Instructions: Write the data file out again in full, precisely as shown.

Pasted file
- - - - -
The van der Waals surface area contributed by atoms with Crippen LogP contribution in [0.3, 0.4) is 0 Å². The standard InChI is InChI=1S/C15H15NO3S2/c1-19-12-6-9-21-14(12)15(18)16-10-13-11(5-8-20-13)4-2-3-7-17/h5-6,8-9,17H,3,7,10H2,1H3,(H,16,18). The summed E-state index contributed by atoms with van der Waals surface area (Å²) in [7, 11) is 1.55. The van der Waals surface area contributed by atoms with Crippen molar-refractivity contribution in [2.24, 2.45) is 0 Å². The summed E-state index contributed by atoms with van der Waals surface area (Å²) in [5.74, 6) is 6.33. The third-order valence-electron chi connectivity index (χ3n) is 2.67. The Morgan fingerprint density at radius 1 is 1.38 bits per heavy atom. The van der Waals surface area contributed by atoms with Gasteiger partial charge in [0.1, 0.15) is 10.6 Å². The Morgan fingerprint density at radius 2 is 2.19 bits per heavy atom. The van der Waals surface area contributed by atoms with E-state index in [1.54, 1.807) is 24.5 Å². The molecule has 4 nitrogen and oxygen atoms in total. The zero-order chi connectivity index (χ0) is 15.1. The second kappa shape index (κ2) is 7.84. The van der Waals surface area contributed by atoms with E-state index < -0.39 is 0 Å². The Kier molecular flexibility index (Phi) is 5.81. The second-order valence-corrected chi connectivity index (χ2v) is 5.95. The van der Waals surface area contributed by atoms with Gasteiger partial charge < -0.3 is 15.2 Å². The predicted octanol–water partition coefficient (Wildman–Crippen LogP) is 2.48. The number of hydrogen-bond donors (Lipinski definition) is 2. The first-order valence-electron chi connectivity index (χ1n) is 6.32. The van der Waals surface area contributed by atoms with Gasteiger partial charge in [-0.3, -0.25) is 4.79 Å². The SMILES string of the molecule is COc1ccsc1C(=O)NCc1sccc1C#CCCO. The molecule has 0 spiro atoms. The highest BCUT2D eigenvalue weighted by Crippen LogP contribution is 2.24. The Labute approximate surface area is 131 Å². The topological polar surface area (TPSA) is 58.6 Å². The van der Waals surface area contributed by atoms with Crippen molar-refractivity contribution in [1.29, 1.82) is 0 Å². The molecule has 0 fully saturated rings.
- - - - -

The van der Waals surface area contributed by atoms with Crippen LogP contribution in [0.3, 0.4) is 0 Å². The standard InChI is InChI=1S/C15H15NO3S2/c1-19-12-6-9-21-14(12)15(18)16-10-13-11(5-8-20-13)4-2-3-7-17/h5-6,8-9,17H,3,7,10H2,1H3,(H,16,18). The summed E-state index contributed by atoms with van der Waals surface area (Å²) in [7, 11) is 1.55. The van der Waals surface area contributed by atoms with Crippen molar-refractivity contribution in [2.24, 2.45) is 0 Å². The summed E-state index contributed by atoms with van der Waals surface area (Å²) in [5.74, 6) is 6.33. The third-order valence-electron chi connectivity index (χ3n) is 2.67. The Morgan fingerprint density at radius 1 is 1.38 bits per heavy atom. The van der Waals surface area contributed by atoms with Gasteiger partial charge in [0.1, 0.15) is 10.6 Å². The Morgan fingerprint density at radius 2 is 2.19 bits per heavy atom. The van der Waals surface area contributed by atoms with E-state index in [1.54, 1.807) is 24.5 Å². The molecule has 4 nitrogen and oxygen atoms in total. The zero-order chi connectivity index (χ0) is 15.1. The second kappa shape index (κ2) is 7.84. The van der Waals surface area contributed by atoms with E-state index < -0.39 is 0 Å². The Kier molecular flexibility index (Phi) is 5.81. The second-order valence-corrected chi connectivity index (χ2v) is 5.95. The van der Waals surface area contributed by atoms with Gasteiger partial charge < -0.3 is 15.2 Å². The predicted octanol–water partition coefficient (Wildman–Crippen LogP) is 2.48. The number of hydrogen-bond donors (Lipinski definition) is 2. The first-order valence-electron chi connectivity index (χ1n) is 6.32. The van der Waals surface area contributed by atoms with Gasteiger partial charge in [-0.3, -0.25) is 4.79 Å². The SMILES string of the molecule is COc1ccsc1C(=O)NCc1sccc1C#CCCO. The molecule has 0 spiro atoms. The highest BCUT2D eigenvalue weighted by Crippen LogP contribution is 2.24. The Labute approximate surface area is 131 Å². The topological polar surface area (TPSA) is 58.6 Å². The van der Waals surface area contributed by atoms with Crippen molar-refractivity contribution in [1.29, 1.82) is 0 Å². The molecule has 0 fully saturated rings.